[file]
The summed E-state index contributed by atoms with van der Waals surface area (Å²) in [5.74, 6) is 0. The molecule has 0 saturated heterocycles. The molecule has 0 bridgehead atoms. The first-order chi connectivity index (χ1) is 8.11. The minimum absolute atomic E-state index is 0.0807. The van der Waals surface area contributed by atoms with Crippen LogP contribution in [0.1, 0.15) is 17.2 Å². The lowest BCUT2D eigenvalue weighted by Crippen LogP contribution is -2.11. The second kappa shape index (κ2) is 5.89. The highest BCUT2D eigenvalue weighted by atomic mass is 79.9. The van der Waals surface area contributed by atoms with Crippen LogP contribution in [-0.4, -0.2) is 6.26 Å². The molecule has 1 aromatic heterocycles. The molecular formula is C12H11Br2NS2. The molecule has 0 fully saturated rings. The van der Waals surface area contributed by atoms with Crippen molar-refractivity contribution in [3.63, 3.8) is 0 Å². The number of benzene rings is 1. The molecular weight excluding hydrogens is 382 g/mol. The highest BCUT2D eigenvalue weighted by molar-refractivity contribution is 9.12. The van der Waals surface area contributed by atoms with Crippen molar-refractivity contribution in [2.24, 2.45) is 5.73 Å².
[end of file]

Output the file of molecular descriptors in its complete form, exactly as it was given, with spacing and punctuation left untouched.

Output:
The summed E-state index contributed by atoms with van der Waals surface area (Å²) in [5.74, 6) is 0. The molecule has 0 saturated heterocycles. The molecule has 0 bridgehead atoms. The first-order chi connectivity index (χ1) is 8.11. The minimum absolute atomic E-state index is 0.0807. The van der Waals surface area contributed by atoms with Crippen LogP contribution in [0.1, 0.15) is 17.2 Å². The lowest BCUT2D eigenvalue weighted by Crippen LogP contribution is -2.11. The second kappa shape index (κ2) is 5.89. The highest BCUT2D eigenvalue weighted by atomic mass is 79.9. The van der Waals surface area contributed by atoms with Crippen LogP contribution in [-0.4, -0.2) is 6.26 Å². The molecule has 1 aromatic heterocycles. The molecular formula is C12H11Br2NS2. The molecule has 0 fully saturated rings. The van der Waals surface area contributed by atoms with Crippen molar-refractivity contribution in [3.63, 3.8) is 0 Å². The number of benzene rings is 1. The molecular weight excluding hydrogens is 382 g/mol. The highest BCUT2D eigenvalue weighted by molar-refractivity contribution is 9.12. The van der Waals surface area contributed by atoms with Crippen molar-refractivity contribution in [2.24, 2.45) is 5.73 Å².